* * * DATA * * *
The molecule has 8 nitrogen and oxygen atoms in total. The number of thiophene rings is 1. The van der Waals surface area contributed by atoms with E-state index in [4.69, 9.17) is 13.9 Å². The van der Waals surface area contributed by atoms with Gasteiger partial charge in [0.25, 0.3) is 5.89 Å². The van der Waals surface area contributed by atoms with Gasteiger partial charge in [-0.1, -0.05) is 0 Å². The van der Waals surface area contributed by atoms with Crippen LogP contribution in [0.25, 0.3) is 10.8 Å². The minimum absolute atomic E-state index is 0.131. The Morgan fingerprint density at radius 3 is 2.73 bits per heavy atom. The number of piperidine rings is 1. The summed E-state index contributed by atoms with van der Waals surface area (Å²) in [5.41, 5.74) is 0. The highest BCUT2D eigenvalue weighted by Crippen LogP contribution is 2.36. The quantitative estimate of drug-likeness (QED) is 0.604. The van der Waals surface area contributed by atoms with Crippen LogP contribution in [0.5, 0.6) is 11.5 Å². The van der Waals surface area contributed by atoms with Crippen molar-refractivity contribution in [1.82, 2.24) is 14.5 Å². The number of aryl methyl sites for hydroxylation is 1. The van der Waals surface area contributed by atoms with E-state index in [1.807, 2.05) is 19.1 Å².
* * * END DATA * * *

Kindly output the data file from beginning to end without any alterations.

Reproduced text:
The molecule has 8 nitrogen and oxygen atoms in total. The number of thiophene rings is 1. The van der Waals surface area contributed by atoms with E-state index in [4.69, 9.17) is 13.9 Å². The van der Waals surface area contributed by atoms with Gasteiger partial charge in [0.25, 0.3) is 5.89 Å². The van der Waals surface area contributed by atoms with Gasteiger partial charge in [-0.1, -0.05) is 0 Å². The van der Waals surface area contributed by atoms with Crippen LogP contribution in [0.25, 0.3) is 10.8 Å². The minimum absolute atomic E-state index is 0.131. The Morgan fingerprint density at radius 3 is 2.73 bits per heavy atom. The number of piperidine rings is 1. The summed E-state index contributed by atoms with van der Waals surface area (Å²) in [5.41, 5.74) is 0. The highest BCUT2D eigenvalue weighted by Crippen LogP contribution is 2.36. The quantitative estimate of drug-likeness (QED) is 0.604. The van der Waals surface area contributed by atoms with Crippen LogP contribution in [0.5, 0.6) is 11.5 Å². The van der Waals surface area contributed by atoms with Crippen molar-refractivity contribution in [1.82, 2.24) is 14.5 Å². The number of aryl methyl sites for hydroxylation is 1. The van der Waals surface area contributed by atoms with E-state index in [1.807, 2.05) is 19.1 Å².